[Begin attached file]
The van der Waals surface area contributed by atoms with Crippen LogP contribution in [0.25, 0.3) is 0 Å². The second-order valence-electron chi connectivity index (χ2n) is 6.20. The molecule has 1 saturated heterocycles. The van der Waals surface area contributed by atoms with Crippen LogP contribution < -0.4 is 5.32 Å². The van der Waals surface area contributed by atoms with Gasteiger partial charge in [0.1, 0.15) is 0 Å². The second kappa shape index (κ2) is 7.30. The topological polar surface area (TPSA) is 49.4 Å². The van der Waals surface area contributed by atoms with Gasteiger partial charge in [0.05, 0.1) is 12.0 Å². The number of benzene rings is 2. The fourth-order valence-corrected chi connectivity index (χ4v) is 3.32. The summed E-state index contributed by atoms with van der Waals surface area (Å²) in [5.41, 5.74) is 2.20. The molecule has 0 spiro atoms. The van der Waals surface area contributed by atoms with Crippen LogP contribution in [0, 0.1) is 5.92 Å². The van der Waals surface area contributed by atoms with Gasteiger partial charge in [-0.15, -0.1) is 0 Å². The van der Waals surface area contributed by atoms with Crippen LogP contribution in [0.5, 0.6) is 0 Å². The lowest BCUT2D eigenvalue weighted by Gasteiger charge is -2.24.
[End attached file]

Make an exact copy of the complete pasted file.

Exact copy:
The van der Waals surface area contributed by atoms with Crippen LogP contribution in [0.25, 0.3) is 0 Å². The second-order valence-electron chi connectivity index (χ2n) is 6.20. The molecule has 1 saturated heterocycles. The van der Waals surface area contributed by atoms with Crippen LogP contribution < -0.4 is 5.32 Å². The van der Waals surface area contributed by atoms with Gasteiger partial charge in [0.1, 0.15) is 0 Å². The second kappa shape index (κ2) is 7.30. The topological polar surface area (TPSA) is 49.4 Å². The van der Waals surface area contributed by atoms with Gasteiger partial charge in [0.05, 0.1) is 12.0 Å². The number of benzene rings is 2. The fourth-order valence-corrected chi connectivity index (χ4v) is 3.32. The summed E-state index contributed by atoms with van der Waals surface area (Å²) in [5.41, 5.74) is 2.20. The molecule has 0 spiro atoms. The van der Waals surface area contributed by atoms with Crippen LogP contribution in [0, 0.1) is 5.92 Å². The van der Waals surface area contributed by atoms with Gasteiger partial charge in [-0.15, -0.1) is 0 Å². The van der Waals surface area contributed by atoms with Crippen LogP contribution in [0.5, 0.6) is 0 Å². The lowest BCUT2D eigenvalue weighted by Gasteiger charge is -2.24.